When reviewing copious amounts of music, you may think that the process engenders a multitude of questions. Sadly, the one I am most wont to ask — and by an abyssal margin — is “why?” Why did I bring this on myself? Why is this happening? Why did they think this would be okay? Clearly in some alternate universe I must have pissed in Jørn’s pocket and told him it was raining, because his wrath has extended beyond all manner of quasar, quantum and quark to facilitate my punishment with Sarajevo’s The Loudest Silence, a symphonic metal band whose name and debut album title, Aesthetic Illusion, have me buckled under the weight of such irony. Now, I don’t hate any genre for the sake of it — it’s that exact pompous snobbery that stunts metal’s growth as a whole — however, bad is just bad. Let’s get this over with.
Never should you judge a book by its cover, but you’ve seen the album art adorned atop this review, and believe me, you know exactly what this sounds like. Basic chunky rhythms that amble over “swelling” keys, while a nymph-like woman wearing some kind of wedding dress in the middle of nowhere looks wistfully out over a river, doing her very best to appear ethereal and absolutely not attempting to secure an alternative modeling contract… Realistically, it’s impossible to penalize a band for adhering to their genre’s tropes just because it isn’t a favorite of mine. After all, death and thrash are fed hale and hearty on cliche more than most, but sometimes, try as I might, my trite-o-meter bubbles over and I’m left with only the most banal of mercury poisoning.
There are no two ways around it, vocalist, Taida Nazraic, is clearly talented. Most of the album is sung in a general mid-range but every so often she elevates her delivery to let fly a suitably angelic soprano narrative, replete with immaculate vibrato. Unfortunately for her, the songs are so dull it almost directly counteracts her ability. Mirza Coric’s riffs are so bland that their constant chugging actively distracts from the vocal lines, which in and of themselves aren’t particularly well written, despite being well performed. Normally I’d examine a collection of songs to further exercise my point, but I honestly can’t remember them — only the grim recollection of having listened to them persists. In the spirit of fairness, the latter half of Aesthetic Illusion is fractionally improved. While the symphonics exist, seemingly immune to the ebb and flow of all and any tempo, “Soul Reflection” actually manages to appropriately craft a crescendo around a chorus with some effective power metal riffing, while “Theatre of the Absurd” conveys a subdued gothic mood, building on its base-level melodrama with an acoustic interlude.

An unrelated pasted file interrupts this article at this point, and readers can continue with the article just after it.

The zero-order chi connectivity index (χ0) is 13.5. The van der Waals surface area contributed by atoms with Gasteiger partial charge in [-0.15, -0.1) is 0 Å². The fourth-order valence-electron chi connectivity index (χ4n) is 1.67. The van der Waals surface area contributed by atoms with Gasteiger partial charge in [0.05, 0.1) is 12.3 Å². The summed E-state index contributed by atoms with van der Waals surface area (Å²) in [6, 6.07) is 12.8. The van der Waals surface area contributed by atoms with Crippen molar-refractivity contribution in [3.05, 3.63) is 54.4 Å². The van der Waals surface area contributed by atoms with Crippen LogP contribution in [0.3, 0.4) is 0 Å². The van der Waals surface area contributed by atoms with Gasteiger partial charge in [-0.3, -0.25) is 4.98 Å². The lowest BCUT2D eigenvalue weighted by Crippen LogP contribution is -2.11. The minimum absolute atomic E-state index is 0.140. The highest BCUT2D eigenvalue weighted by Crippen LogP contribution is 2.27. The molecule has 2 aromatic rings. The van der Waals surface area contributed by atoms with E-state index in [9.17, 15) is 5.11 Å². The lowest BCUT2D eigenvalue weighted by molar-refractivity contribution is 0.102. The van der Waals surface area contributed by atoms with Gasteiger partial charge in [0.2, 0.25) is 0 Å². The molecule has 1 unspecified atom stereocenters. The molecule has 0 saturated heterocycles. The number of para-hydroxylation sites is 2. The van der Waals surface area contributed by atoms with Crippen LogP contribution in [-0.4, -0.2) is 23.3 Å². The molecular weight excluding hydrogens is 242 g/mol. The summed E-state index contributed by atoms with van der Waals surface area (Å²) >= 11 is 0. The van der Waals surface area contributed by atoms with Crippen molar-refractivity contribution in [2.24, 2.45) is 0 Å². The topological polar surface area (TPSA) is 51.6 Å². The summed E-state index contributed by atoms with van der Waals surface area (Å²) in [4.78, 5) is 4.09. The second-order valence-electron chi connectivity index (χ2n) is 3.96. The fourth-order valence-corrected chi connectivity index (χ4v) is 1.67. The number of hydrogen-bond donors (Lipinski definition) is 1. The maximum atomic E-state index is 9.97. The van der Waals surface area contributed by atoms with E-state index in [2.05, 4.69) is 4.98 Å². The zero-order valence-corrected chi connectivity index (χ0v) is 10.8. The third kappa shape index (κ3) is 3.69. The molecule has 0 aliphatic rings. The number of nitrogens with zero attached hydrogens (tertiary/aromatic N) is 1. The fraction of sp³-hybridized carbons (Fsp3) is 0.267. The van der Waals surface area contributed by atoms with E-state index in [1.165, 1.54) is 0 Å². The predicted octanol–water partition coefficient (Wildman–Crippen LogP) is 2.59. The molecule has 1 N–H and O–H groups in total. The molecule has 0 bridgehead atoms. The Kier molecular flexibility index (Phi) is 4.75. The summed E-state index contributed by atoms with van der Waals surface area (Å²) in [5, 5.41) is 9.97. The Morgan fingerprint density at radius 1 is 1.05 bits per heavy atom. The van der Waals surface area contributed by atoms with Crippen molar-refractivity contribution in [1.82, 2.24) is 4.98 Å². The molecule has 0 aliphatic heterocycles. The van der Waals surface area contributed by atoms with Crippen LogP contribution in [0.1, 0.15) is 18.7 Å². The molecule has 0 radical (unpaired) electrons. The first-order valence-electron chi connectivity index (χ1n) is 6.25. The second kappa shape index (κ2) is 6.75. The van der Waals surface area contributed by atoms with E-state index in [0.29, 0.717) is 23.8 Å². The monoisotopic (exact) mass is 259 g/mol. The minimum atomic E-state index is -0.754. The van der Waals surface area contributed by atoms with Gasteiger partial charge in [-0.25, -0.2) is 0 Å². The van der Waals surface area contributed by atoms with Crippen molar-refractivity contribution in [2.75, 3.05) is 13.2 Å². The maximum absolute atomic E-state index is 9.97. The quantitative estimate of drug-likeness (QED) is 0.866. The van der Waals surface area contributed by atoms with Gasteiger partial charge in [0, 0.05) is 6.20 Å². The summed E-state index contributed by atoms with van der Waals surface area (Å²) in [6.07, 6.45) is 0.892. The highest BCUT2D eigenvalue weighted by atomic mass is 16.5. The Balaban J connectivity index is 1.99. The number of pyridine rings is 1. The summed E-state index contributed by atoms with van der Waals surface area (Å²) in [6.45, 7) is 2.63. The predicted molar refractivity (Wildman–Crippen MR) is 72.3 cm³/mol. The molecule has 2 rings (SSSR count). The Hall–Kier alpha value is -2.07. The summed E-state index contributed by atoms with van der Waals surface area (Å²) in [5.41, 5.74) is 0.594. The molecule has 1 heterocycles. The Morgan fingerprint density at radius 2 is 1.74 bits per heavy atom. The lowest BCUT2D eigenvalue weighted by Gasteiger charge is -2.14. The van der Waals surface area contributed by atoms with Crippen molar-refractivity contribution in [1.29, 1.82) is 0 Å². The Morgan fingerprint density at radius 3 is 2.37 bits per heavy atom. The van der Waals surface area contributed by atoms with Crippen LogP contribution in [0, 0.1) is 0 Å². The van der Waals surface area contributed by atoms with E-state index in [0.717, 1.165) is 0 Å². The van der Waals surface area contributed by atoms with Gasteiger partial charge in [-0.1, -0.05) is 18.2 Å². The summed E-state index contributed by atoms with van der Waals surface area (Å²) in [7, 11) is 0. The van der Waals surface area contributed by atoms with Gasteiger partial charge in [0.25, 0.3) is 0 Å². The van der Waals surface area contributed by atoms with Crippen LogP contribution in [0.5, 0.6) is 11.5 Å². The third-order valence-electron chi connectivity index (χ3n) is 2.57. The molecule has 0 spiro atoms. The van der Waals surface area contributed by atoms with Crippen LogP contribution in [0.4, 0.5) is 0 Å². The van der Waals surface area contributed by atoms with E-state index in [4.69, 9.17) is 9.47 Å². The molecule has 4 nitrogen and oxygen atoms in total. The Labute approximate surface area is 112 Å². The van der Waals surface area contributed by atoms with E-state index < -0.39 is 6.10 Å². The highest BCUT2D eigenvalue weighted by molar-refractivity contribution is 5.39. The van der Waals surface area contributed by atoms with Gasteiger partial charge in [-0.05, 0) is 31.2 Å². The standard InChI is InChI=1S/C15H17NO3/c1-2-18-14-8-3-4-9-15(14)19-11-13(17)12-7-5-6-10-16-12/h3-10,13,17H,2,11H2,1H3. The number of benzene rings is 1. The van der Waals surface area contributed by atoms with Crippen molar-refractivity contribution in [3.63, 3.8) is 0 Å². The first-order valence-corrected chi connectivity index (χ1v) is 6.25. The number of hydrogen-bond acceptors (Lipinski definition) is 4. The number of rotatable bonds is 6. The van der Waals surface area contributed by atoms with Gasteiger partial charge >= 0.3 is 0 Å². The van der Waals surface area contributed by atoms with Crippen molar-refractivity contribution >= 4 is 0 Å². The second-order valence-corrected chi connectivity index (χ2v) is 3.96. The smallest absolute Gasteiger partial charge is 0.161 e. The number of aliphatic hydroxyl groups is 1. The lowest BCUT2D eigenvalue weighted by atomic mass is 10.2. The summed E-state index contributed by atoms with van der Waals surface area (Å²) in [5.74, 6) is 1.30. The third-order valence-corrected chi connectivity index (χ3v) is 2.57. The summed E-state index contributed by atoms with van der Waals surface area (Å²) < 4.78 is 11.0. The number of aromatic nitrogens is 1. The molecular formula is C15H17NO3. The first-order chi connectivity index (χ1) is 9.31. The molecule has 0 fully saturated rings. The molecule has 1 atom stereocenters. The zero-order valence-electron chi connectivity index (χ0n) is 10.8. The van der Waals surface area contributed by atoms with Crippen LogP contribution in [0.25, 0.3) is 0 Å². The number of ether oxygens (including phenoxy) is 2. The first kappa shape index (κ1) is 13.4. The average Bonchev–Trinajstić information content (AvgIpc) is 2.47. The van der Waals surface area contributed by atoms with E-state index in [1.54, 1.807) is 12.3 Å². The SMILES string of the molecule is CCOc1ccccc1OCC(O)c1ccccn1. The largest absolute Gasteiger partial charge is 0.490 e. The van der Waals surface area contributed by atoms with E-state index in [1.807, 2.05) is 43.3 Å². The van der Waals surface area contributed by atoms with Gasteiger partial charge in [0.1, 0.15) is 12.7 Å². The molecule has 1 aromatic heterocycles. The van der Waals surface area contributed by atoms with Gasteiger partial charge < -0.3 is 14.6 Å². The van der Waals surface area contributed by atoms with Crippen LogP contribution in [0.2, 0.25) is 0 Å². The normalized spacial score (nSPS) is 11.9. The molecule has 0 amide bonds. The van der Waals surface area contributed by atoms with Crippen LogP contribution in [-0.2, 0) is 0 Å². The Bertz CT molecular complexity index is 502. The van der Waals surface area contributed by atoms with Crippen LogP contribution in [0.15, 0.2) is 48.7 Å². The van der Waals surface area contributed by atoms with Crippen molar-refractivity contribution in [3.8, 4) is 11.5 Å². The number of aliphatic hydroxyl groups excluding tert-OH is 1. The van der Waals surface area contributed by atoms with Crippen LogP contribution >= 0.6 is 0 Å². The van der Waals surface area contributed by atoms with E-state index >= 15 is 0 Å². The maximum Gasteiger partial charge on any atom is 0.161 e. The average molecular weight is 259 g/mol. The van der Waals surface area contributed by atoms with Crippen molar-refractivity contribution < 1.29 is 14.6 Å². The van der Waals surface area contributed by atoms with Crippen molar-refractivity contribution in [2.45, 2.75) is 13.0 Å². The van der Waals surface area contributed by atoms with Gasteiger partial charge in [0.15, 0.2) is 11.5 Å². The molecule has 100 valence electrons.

Without question, The Loudest Silence have misguidedly pushed their leaking boat out in a bid to deliver supposedly bombastic metal. Ironically, the album’s most effective moments are when the instrumentation is stripped back, as on “Acheron” or “The Loudest Silence,” highlighting Nazraic’s voice. The production is so unbearably shit — devoid of all and any low-end – that the flat guitar tone actually clashes with her mid-range, occasionally rendering it flat — not so when divested of superfluous noise, which is arguably all of it. I’m strongly beginning to suspect that the album, possessed of some kind of horrific sentience, means me harm as “Gallery of Wonders” throws everything at the wall in an effective bid to finally sink my synapses. Featuring a guest vocal spot from Epica‘s Mark Jansen and a selection of string-enhanced folky nuances, this twelve fucking minute song exacerbates the record’s already gross bloat problem, finally pricing me out with its egregious attempt at a progressive epic. Not even the extra fills of drummer, Danir Sinanovic Bumbar, whose snare sounds like he’s petulantly whipping it with a horse chestnut, can save me now.
I’m not prepared to declare that The Loudest Silence are devoid of talent because I suspect they aren’t. I’m not entirely sure, however, that this extends to their debut, as I promptly do my best to pretend it never happened. Future material might do well to restrain the excess and more subtly promote the vocals; as such, those more enamored of the genre may extract a little more mileage than I, but not much, as Aesthetic Illusion simply isn’t good. Such is my martyred suffering that I’m off to listen to approximately nothing at fucking high volumes — I suggest you do the same.